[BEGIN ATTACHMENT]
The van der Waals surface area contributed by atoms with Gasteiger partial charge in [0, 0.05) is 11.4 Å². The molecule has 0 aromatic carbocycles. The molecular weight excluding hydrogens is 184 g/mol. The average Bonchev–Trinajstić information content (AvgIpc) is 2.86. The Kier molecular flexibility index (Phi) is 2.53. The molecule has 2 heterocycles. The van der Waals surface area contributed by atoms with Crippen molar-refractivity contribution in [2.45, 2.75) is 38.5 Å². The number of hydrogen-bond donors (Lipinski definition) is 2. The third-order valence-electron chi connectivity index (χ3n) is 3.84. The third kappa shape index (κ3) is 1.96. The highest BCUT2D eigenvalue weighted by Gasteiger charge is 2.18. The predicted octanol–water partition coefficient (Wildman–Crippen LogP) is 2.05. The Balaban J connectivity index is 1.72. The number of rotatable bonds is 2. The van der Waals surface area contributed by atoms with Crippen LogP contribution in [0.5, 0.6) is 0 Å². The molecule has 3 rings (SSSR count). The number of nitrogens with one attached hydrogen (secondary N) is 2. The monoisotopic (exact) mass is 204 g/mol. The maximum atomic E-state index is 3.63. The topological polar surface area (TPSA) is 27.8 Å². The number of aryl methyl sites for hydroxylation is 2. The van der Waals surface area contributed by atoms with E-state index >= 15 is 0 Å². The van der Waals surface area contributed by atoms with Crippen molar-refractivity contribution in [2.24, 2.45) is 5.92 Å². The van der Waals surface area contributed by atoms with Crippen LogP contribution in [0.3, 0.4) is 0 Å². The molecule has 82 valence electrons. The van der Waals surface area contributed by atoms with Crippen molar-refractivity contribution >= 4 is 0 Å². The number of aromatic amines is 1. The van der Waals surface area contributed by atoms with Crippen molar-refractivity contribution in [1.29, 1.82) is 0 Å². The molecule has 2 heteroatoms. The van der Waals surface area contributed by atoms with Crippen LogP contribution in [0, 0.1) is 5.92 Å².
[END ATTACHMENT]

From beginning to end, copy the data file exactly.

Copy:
The van der Waals surface area contributed by atoms with Gasteiger partial charge in [0, 0.05) is 11.4 Å². The molecule has 0 aromatic carbocycles. The molecular weight excluding hydrogens is 184 g/mol. The average Bonchev–Trinajstić information content (AvgIpc) is 2.86. The Kier molecular flexibility index (Phi) is 2.53. The molecule has 2 heterocycles. The van der Waals surface area contributed by atoms with Crippen molar-refractivity contribution in [2.45, 2.75) is 38.5 Å². The number of hydrogen-bond donors (Lipinski definition) is 2. The third-order valence-electron chi connectivity index (χ3n) is 3.84. The third kappa shape index (κ3) is 1.96. The highest BCUT2D eigenvalue weighted by Gasteiger charge is 2.18. The predicted octanol–water partition coefficient (Wildman–Crippen LogP) is 2.05. The Balaban J connectivity index is 1.72. The number of rotatable bonds is 2. The van der Waals surface area contributed by atoms with Crippen LogP contribution in [0.5, 0.6) is 0 Å². The molecule has 3 rings (SSSR count). The number of nitrogens with one attached hydrogen (secondary N) is 2. The monoisotopic (exact) mass is 204 g/mol. The maximum atomic E-state index is 3.63. The topological polar surface area (TPSA) is 27.8 Å². The number of aryl methyl sites for hydroxylation is 2. The van der Waals surface area contributed by atoms with E-state index >= 15 is 0 Å². The van der Waals surface area contributed by atoms with Crippen molar-refractivity contribution in [2.24, 2.45) is 5.92 Å². The van der Waals surface area contributed by atoms with Crippen LogP contribution in [0.3, 0.4) is 0 Å². The molecule has 82 valence electrons. The van der Waals surface area contributed by atoms with Crippen molar-refractivity contribution >= 4 is 0 Å². The number of aromatic amines is 1. The van der Waals surface area contributed by atoms with Crippen molar-refractivity contribution in [1.29, 1.82) is 0 Å². The molecule has 2 heteroatoms. The van der Waals surface area contributed by atoms with Crippen LogP contribution in [0, 0.1) is 5.92 Å².